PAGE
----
For Indu people Jesus is seen as a perfect emanation of Brahman and for Buddhist he is enlightened as much as Gautama the Buddha. I now think that, despite all the blood spilled in his name by our Mother Church, his message is still lovely, compassionate and true.

P.S. the man in the Gange it's not me!

P.P.S. Due to some burocratic issues we now need to plan a bit further our trip, so I believe that for the end of February we'll be in Kathmandu arranging for some Visas. We'll then surely go for some trekking in the Himalaya, it will be easy and not high as the weather will still be chilling and cold but if somebody wants to join us I don't think it's difficult to organize a trip to Nepal and would be nice to be all together...


Cremation    Holy Bath    Holy Laundry


Date: Thu, 9 Dec 2004 09:59:52
From: Matteo Trisoglio <>
Subject: Punjab to Rajastan

Namaste all,

chaos of the impact with the real India (after the Tibetan colony) was so adsorbing that I did not have time to write anymore.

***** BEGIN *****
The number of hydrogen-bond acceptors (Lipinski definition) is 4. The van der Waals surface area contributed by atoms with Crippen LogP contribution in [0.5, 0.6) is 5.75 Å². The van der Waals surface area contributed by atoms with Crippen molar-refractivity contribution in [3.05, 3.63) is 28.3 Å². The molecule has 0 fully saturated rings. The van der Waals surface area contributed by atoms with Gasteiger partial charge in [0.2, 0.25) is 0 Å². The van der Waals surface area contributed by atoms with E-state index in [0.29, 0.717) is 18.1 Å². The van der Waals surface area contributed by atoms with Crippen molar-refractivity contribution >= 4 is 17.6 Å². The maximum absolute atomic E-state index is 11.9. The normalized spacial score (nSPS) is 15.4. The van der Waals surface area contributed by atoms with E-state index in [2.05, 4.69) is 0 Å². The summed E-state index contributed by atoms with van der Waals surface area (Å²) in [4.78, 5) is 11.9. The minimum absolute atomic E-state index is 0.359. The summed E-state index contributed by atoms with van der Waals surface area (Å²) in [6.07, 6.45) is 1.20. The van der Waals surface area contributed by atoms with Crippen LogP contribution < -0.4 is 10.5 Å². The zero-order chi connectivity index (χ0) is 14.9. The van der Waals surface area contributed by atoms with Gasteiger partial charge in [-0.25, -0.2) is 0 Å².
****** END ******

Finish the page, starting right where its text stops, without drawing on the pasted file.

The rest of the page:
So, it's really an extreme country, Indian people everyday brings me to the point of anger and after just few minutes to the point of delight. But I'm improving and finding my middle way.
In Punjab we knew the very friendly Sikh population, as every tourist we slept and were given food for free for three days in the main temple of Amritsar, someting built with the help of 100 Kg of gold, for the Sikh religion the equivalent of La Mecca. Since it's an off the track city people were quite amazed at us and asked for pictures, where are you from and so on, I'm improving my hindi words but I still can't go beyond 4 or 5 so conversation ended there.